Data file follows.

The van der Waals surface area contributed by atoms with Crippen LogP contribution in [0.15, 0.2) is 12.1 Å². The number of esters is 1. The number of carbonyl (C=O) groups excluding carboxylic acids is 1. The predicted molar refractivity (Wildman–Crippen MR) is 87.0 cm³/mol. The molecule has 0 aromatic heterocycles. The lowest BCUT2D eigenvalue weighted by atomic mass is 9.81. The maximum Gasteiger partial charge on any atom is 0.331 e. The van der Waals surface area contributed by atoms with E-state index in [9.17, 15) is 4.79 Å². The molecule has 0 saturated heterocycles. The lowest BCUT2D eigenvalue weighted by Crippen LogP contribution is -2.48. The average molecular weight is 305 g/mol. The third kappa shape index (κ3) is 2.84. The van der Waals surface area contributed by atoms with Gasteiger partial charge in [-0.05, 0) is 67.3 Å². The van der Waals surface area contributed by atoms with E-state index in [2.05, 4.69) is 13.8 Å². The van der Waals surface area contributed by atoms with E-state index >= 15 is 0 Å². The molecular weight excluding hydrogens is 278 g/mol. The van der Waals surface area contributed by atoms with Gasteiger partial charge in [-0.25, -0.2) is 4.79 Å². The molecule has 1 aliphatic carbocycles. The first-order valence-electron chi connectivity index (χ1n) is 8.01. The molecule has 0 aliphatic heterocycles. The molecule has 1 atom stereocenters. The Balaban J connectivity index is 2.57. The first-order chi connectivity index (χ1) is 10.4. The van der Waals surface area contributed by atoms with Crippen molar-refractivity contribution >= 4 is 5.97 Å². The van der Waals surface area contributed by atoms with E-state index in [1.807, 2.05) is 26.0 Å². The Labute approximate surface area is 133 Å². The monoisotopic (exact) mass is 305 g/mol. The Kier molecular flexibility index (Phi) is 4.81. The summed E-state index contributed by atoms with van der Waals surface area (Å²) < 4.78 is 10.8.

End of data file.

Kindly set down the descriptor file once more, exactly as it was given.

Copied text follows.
The van der Waals surface area contributed by atoms with Crippen LogP contribution in [0.15, 0.2) is 12.1 Å². The number of esters is 1. The number of carbonyl (C=O) groups excluding carboxylic acids is 1. The predicted molar refractivity (Wildman–Crippen MR) is 87.0 cm³/mol. The molecule has 0 aromatic heterocycles. The lowest BCUT2D eigenvalue weighted by atomic mass is 9.81. The maximum Gasteiger partial charge on any atom is 0.331 e. The van der Waals surface area contributed by atoms with E-state index in [9.17, 15) is 4.79 Å². The molecule has 0 saturated heterocycles. The lowest BCUT2D eigenvalue weighted by Crippen LogP contribution is -2.48. The average molecular weight is 305 g/mol. The third kappa shape index (κ3) is 2.84. The van der Waals surface area contributed by atoms with Gasteiger partial charge in [-0.05, 0) is 67.3 Å². The van der Waals surface area contributed by atoms with E-state index in [2.05, 4.69) is 13.8 Å². The van der Waals surface area contributed by atoms with E-state index >= 15 is 0 Å². The molecular weight excluding hydrogens is 278 g/mol. The van der Waals surface area contributed by atoms with Gasteiger partial charge in [-0.25, -0.2) is 4.79 Å². The molecule has 1 aliphatic carbocycles. The first-order valence-electron chi connectivity index (χ1n) is 8.01. The molecule has 0 aliphatic heterocycles. The molecule has 1 atom stereocenters. The Balaban J connectivity index is 2.57. The first-order chi connectivity index (χ1) is 10.4. The van der Waals surface area contributed by atoms with Crippen molar-refractivity contribution >= 4 is 5.97 Å². The van der Waals surface area contributed by atoms with E-state index in [1.807, 2.05) is 26.0 Å². The Labute approximate surface area is 133 Å². The monoisotopic (exact) mass is 305 g/mol. The Kier molecular flexibility index (Phi) is 4.81. The summed E-state index contributed by atoms with van der Waals surface area (Å²) < 4.78 is 10.8.